Fife Folklore Archives Curator
Randy Williams is an assistant librarian at Utah State University Libraries where she serves as the Fife Folklore Archives Curator and Oral History Specialist in USU's Special Collections & Archives. In addition, she is affiliate faculty in the USU Folklore Program where she teaches the field school for cultural documentation with colleague Lisa Gabbert. Along with managing the world-renowned Fife Folklore Archives, Williams directs USU's community-based fieldwork projects, bringing the voices of diverse people from the Inter-Mountain West, many historically excluded, into the Archives. At present, she is working on the Utah Opioid Epidemic Oral History Project, with colleague Sandra Sulzer. Previous fieldwork includes:
Great Salt Lake Wetlands Oral History Project: Box Elder County, 2017-2018
Jackson Hole Dude Ranching Traditions: Triangle X, 2017
Voices from Drug Court, 2016-2017
2016 U.S. Presidential Election Reflections: Social Media Collecting Project
Swaner Legacy Oral History Project, 2015-2016
Cache Valley Refugee Oral History Project, 2015
Central Utah Project: Capturing Utah's share of the Colorado River, 2012-2013
Ranch Family Documentation Project, 2009-2012
Collecting Memories: Oral Histories of American Folklorists, 2011-present
Logan Canyon Land Use Management Oral History Collection, 2008-2009
Latino/Latina Voices Project, 2007 and 2012
Living Traditions of the Bear River Area, 1999-2004
USU Veterans History Project
For her work with excluded communities, she was awarded a 2017 Utah State University Diversity Award. With colleague Elisaida Mendez, she was honored with a 2009 Utah Humanities Human Ties Award for the Latino/Latina Voices Project and she received a 2002 UH Merit Award for Living Traditions of the Bear River Heritage Area.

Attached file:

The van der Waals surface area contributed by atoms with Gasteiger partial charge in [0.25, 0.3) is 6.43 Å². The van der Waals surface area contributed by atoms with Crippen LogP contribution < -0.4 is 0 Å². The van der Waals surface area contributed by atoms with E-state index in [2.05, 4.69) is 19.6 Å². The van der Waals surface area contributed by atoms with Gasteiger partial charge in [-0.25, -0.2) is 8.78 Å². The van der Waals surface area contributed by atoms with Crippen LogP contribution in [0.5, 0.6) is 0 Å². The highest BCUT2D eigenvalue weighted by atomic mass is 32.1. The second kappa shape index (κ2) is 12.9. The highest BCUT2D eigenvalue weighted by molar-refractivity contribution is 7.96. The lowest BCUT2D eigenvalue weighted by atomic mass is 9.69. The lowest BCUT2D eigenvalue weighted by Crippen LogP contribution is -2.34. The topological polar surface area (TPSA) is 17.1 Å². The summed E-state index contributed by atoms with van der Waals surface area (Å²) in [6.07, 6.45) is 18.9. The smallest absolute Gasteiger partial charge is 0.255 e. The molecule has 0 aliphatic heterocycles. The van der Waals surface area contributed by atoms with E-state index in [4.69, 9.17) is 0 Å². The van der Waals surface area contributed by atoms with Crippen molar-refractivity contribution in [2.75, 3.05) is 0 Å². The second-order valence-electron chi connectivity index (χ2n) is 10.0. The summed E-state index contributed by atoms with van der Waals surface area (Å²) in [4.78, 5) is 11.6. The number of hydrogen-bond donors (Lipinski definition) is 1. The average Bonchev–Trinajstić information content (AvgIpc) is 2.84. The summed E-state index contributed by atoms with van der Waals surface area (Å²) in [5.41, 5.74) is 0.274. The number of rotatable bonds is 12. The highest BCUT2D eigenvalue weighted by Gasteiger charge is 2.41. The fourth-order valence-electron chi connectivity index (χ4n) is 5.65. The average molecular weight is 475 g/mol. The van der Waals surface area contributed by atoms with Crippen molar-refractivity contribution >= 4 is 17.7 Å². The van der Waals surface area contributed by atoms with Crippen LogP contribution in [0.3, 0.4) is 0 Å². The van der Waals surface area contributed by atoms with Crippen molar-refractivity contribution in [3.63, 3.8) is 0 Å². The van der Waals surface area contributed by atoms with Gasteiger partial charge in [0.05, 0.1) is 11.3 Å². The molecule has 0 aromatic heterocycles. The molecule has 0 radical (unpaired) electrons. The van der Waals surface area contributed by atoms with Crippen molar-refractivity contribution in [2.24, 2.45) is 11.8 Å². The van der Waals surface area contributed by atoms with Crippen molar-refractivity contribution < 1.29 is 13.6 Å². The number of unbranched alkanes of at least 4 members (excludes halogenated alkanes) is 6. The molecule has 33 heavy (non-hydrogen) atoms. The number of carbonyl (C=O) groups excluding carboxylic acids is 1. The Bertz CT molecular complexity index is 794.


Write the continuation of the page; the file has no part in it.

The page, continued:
As a folklorist embedded in the library, Williams actively conducts research and produces scholarship on folklore topics and ethnographic fieldwork. Her work with Cache Valley Drug Court participants resulted in "The Power of Oral History," published in the Spring 2018 Utah Historical Quarterly; with "Voices from Drug Court: Partnering to Bring Historically Excluded Communities into the Archives," co-authored with Jennifer Duncan, forthcoming Winter 2019 (March) in the Journal of Western Archives.
Fall 2016, she curated "Fifty Years of Folk: The Austin and Alta Fife USU Folklore Legacy, 1966-2016" at the USU Library. Summer 2009, Williams curated "Books and Buckaroos: USU Cowboy Poetry Collection" an exhibit highlighting USU's involvement with the National Cowboy Poetry Gathering, from its 1985 beginning. Fall/Winter 2009-10, she co-curated with Barbara Middleton Bells: Connecting Animals, People and Land, an outgrowth of oral history work.
Williams is Archival Liaison for the American Folklore Society, a board member of Utah Humanities, Folklore Society of Utah, and Refugee Connection. She is past section convener (2009-12) for the American Folklore Society Archives and Library Section. She is the folklore liaison librarian at the Merrill-Cazier Library. 2007-2009, she served on USU's Common Literature Committee, chair 2009.
Along with Elaine Thatcher, she produced Folksongs of the Beehive State: Early Field Recordings of Utah and Mormon Music. Activity in the Arts in Education Program led to Folklore and Folk Art Resource Guide, co-sponsored by the Utah Arts Council. She co-directed the Fife Folklore Conference for five years, created and directed USU's Kinship Conference. Areas of academic interest include community-based oral history fieldwork, archiving, ethical metadata, diversity awareness, Mormon family, Native voices, and public folklore.